Jele loses Olympic Scholarship

17th January 2018
TOUGH TIMES…Jele (R) in a race last year Source:The Midweek Sun


Local middle distance runner Lydia Jele is currently under provisional suspension from all athletics activities. This comes after the 400m runners allegedly tested positive for banned substances late last year. Speaking during a media briefing earlier this week, Botswana National Olympic Committee (BNOC) Chief Executive Officer Tuelo Serufho said investigations are still ongoing and they are yet to hear from the relevant anti- doping authorities. “BNOC awaits the analytical findings and the final decision of authorities to determine the future of the promising female athlete,” Serufho said. Should Jele be found guilty, she is likely to be banned from competing in athletics for a period not less than four years.

Moreover, Jele is most likely to miss out on a lifetime opportunity if she is banned from athletics. The Olympian forms part of the nine athletes that were given the Olympic Solidarity scholarship for the 2017-2020 period. According to Serufho, the athlete will be withdrawn from the scholarship because the International Olympic Committee (IOC) does not sponsor athletes with current or previous doping cases. Meanwhile BAA spokesperson Ikgopoleng Ramatshaba said they will only contact Jele after the World Anti -Doping Agency (WADA) makes a ruling on her case.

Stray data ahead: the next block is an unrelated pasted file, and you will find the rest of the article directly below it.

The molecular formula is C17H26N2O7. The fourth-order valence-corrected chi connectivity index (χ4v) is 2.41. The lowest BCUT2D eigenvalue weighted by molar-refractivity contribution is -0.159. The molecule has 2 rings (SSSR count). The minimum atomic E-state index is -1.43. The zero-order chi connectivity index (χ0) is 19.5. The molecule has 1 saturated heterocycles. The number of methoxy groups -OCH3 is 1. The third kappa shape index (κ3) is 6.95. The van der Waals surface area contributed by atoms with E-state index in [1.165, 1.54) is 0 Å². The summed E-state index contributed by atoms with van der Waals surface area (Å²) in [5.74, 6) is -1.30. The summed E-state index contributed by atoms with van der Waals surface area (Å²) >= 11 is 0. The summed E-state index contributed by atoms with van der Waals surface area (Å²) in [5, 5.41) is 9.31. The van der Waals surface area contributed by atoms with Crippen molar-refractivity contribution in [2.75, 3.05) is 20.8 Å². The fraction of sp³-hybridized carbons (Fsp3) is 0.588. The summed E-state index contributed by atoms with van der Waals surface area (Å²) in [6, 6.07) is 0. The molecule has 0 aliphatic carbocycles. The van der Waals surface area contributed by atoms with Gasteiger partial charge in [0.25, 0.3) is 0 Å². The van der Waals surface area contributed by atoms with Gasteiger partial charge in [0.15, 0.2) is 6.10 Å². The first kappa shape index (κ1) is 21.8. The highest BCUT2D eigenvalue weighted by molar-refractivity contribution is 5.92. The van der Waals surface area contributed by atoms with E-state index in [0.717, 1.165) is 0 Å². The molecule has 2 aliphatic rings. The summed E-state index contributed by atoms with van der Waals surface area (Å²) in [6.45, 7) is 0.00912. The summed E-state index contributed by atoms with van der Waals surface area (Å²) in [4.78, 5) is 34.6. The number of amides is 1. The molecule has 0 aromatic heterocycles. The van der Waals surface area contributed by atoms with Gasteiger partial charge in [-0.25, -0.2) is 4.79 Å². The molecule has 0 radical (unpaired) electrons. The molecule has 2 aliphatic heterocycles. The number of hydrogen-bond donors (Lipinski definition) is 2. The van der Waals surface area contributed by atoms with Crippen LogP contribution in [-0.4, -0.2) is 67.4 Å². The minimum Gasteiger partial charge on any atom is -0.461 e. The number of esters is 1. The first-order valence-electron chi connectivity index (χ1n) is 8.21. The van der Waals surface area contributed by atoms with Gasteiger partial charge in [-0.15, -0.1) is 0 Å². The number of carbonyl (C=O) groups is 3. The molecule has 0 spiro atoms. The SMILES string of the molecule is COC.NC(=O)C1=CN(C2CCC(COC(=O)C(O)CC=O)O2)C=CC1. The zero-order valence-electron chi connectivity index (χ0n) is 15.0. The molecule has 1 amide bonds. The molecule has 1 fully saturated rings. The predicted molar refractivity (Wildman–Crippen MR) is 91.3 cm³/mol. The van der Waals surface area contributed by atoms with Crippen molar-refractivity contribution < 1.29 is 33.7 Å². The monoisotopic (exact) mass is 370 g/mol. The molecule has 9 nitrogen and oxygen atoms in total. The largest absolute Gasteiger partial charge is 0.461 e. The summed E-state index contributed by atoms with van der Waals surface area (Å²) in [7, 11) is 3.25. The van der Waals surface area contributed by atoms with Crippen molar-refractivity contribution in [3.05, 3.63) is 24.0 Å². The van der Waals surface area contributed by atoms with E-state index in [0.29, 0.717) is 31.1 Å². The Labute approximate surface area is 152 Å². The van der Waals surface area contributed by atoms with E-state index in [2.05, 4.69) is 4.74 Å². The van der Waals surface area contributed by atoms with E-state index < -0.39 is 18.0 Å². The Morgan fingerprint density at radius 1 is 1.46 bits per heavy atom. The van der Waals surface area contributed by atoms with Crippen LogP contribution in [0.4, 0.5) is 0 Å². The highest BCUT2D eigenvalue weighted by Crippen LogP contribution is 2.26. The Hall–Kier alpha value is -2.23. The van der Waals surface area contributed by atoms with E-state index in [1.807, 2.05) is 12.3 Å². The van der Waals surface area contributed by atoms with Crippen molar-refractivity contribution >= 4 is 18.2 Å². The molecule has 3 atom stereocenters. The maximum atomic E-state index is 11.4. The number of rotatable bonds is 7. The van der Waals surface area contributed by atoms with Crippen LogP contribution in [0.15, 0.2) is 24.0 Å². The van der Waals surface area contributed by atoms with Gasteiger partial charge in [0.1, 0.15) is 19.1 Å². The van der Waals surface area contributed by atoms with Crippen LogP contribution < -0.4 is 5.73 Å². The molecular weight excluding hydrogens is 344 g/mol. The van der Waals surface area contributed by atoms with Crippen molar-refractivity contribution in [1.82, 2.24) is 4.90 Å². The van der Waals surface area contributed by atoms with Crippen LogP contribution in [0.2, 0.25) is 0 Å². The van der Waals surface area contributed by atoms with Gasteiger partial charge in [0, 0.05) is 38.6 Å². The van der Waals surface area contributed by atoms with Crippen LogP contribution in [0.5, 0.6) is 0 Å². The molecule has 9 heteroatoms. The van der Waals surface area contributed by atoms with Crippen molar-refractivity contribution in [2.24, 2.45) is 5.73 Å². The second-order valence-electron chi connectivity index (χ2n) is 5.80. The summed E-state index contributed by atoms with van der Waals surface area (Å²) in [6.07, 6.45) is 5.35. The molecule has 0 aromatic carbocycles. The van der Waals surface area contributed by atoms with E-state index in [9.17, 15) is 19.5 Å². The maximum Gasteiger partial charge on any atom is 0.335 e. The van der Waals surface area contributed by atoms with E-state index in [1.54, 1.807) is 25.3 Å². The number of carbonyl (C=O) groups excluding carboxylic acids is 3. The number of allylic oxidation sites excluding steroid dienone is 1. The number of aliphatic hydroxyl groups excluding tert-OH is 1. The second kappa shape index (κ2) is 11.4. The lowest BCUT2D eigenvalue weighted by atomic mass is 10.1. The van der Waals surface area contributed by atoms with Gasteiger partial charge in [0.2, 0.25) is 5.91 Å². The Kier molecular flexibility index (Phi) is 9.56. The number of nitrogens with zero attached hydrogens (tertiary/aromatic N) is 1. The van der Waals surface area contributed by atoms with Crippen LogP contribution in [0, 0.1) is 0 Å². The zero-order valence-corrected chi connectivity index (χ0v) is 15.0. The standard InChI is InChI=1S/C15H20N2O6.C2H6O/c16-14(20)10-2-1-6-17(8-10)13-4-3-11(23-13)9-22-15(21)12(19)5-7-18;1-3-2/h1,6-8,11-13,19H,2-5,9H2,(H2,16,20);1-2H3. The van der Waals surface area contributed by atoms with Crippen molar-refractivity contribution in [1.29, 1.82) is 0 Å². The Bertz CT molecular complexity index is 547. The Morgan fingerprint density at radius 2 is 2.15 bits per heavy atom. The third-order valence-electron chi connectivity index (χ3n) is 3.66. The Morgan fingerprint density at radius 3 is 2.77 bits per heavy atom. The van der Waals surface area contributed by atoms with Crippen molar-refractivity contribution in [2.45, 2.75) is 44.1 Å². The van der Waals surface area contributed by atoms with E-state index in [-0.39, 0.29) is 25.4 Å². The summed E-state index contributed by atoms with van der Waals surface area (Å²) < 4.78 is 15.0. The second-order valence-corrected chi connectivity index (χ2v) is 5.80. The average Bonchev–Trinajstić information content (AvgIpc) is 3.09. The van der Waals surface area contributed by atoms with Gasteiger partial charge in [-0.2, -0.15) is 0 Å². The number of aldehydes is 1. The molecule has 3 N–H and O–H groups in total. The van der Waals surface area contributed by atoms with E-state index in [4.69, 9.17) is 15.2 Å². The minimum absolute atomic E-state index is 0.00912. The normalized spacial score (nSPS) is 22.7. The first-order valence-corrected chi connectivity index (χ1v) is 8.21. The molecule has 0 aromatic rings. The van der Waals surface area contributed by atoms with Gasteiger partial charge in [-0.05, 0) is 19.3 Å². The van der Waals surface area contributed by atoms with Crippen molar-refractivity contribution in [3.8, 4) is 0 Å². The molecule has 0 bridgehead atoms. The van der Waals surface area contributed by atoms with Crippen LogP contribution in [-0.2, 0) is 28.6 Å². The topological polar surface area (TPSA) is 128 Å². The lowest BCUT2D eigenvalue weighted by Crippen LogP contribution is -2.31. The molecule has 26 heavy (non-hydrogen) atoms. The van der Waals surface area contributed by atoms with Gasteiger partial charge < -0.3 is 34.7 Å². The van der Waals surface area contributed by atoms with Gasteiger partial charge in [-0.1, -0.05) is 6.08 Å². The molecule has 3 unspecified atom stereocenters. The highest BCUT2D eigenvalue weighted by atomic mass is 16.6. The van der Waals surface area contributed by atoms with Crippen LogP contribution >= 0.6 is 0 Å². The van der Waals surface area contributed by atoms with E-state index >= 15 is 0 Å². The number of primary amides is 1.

As far as he was aware, the athlete is somewhere in the city doing nothing. On the other hand, Africa Zone 6 Regional Anti- Doping Organisation regional manager Andrew Kamanga is not a happy following the rise of the doping cases in the country. Kamanga said it is sad because they have left no stone unturned in educating athletes and sensitizing them about all banned substances. “It is not lack of trying on our side, we do everything in our power to educate them, we even gave them a list of all the prohibited substances,” he said.He said Botswana has been having unexpected mixed fortunes lately. Top athletes who they least expected would fall victim to doping have fallen into the trap one way or the other.

Kamanga sympathised with Jele saying she was at the peak of her career only for everything to come crumbling down when she least expected it. Kamanga is worried that should the situation remain the same, young and upcoming athletes might also find it hard to stay away from banned substances. The regional manager went on to say national associations should reinforce measures and rise to the occasion. “Doping is very serious and disturbing issue; we need associations to start taking it seriously. Majority of associations locally have no personnel dealing with anti-doping matters yet when athletes test positive we get shocked,” Kamanga said. He advised that Botswana should start testing athletes more often to prevent future surprises.

“From the little funds received from Botswana National Sports Commission (BNSC), associations should prioritise and reserve some for doping tests. One would be shocked as to how many doping cases we can find before athletes are caught at international level.”




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